How F1's new sliding scale aero testing rules work – and what impact they will have on racing
History will be made next season, when Formula 1 introduces a radical new sliding scale for aerodynamic testing based on a team’s success on track.
As part of a package of changes to the regulations, which includes the introduction of a cost cap from 2021 that has been revised to reflect the impact of the coronavirus pandemic, teams will be restricted to the number of wind tunnel testing runs and computational fluid dynamics (CFD) hours they can do to develop their racing car.
It is hoped that as well as reducing costs and making both individual teams and the championship more sustainable, it will also create a more level-playing field that should lead to more competitive and unpredictable racing.
So what has changed?
In years gone by, the amount of aerodynamic development was unrestricted. It meant some teams ran their wind tunnels 24 hours a day, seven days a week. Some teams even ran more than one wind tunnel.
That kind of development helped teams gain crucial tenths of seconds, but was hugely expensive.
In recent times, restrictions have been introduced, to the point that up until this year, teams were limited to 65 runs in the wind tunnel per week.
But next season, in conjunction with the introduction of the cost cap, the default allowance will be reduced by more than 30% to just 40 runs per week.
Furthermore, for the very first time, each team’s allowance of wind tunnel and CFD testing time will be defined by on-track performance.
How will the scale work?
It’ll be based on the championship position at the end of the previous season and then reset on June 30 each year to reflect the current state of play.
For 2021, if the pecking order remains the same, Mercedes will receive 90% of the testing allocation, which translates to 36 runs per week (just under half of what they had for this season). The allocation then increases as you go down the grid in championship order, as you can see in the table below.
At the other end of the scale, Williams in 10th (or any new team entering F1) would have a significantly higher allowance of 112.5% or 45 runs per week.
From 2022 onwards, the allocations reduces for all bar the 9th- and 10th-placed teams. The top team would receive 70%, which sees their allocation drop to 28 runs per week. The 9th-placed team would receive the same allocation as the previous year, while the 10th-place team will see an increase by one run to 46.
New sliding scale on aerodynamic testing in F1
|Teams' previous season's championship position||Percentage of current aero testing allowed for 2021||Percentage of current aero testing allowed for 2022-25|
|10+ or new team||112.5%||115%|
What is the intended impact of the change?
The aim is to cut costs and level the playing field.
“Will it level the playing field over the course of a season? Probably not,” says F1 Head of Aerodynamics Jason Somerville, who has been part of the team shaping the new Technical Regulations. “But over the course of a few seasons, it’s very unlikely you will not see a closing of the grid.”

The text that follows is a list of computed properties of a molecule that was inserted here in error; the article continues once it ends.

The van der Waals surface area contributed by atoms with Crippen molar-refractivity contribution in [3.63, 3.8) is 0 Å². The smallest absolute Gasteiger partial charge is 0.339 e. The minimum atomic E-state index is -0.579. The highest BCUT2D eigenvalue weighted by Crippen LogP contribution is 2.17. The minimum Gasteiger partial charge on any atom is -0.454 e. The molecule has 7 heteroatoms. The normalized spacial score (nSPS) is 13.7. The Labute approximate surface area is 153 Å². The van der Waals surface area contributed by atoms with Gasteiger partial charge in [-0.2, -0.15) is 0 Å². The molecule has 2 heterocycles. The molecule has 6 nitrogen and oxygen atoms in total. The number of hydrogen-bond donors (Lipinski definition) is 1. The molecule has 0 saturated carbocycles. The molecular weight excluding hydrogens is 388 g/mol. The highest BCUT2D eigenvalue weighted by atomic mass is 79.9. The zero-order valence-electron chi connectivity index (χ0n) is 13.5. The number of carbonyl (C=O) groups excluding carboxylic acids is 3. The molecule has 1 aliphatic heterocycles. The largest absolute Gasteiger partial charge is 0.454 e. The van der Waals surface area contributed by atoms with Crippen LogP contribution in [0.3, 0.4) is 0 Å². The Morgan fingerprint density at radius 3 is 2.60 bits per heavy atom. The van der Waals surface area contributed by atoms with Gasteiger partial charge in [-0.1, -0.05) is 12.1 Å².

It’s from 2022 that we should really see change, as that is when teams will start from a blank sheet of paper courtesy of wholesale changes to the Technical Regulations in a bid to improve the quality of racing.
While teams will have already started work on those cars, there is a ban in place on further work until January 2021 - and there are also expected to be further modifications to the rules.
“It won’t quite be a reset, but there will be a few modifications to the rules so when they start in January, they’re almost going to be starting from zero again,” adds Somerville. “Then it’s up to you as a team to decide how you use your wind tunnel runs.
“If you’re Mercedes, how many of your 28 runs do you devote to your 2021 car and how much do you devote to 2022? That’s a difficult decision. Depending on where you are in the competitive order, you may not want to give up on current car.”
How much will the new rules impact the bigger teams?
Teams like Mercedes, Ferrari and Red Bull will need to be even more efficient than they already are with how they use their wind tunnel and CFD time.
“Everyone has 65 runs per week, and I think everyone pretty much uses all of their runs,” says Somerville. “That’s how they find improvements on their car so over the course of a season, there is a steady drumbeat of new designs to steadily make your car faster.
“If a team like Mercedes or Ferrari have less of that time, there’s no doubt that they will feel some pain to some degree. If you shift bias to the smaller teams they will make improvements where perhaps the bigger teams won’t.
“But it’s also worth saying a wind tunnel run isn't worth the same for all teams. A Mercedes wind tunnel run is arguably more efficient, because they have a very well-funded, very strong aerodynamics group so over course of years, they have made the process efficient.”
What about the small teams?
With more hours available, the teams who have finished lower down the order can be more aggressive with their development.
The additional time gives them the capacity to explore more diverse aerodynamic ideas, which if successful, could help them climb the pecking order.
Ultimately though, having extra time won't make you faster - it's how you use it...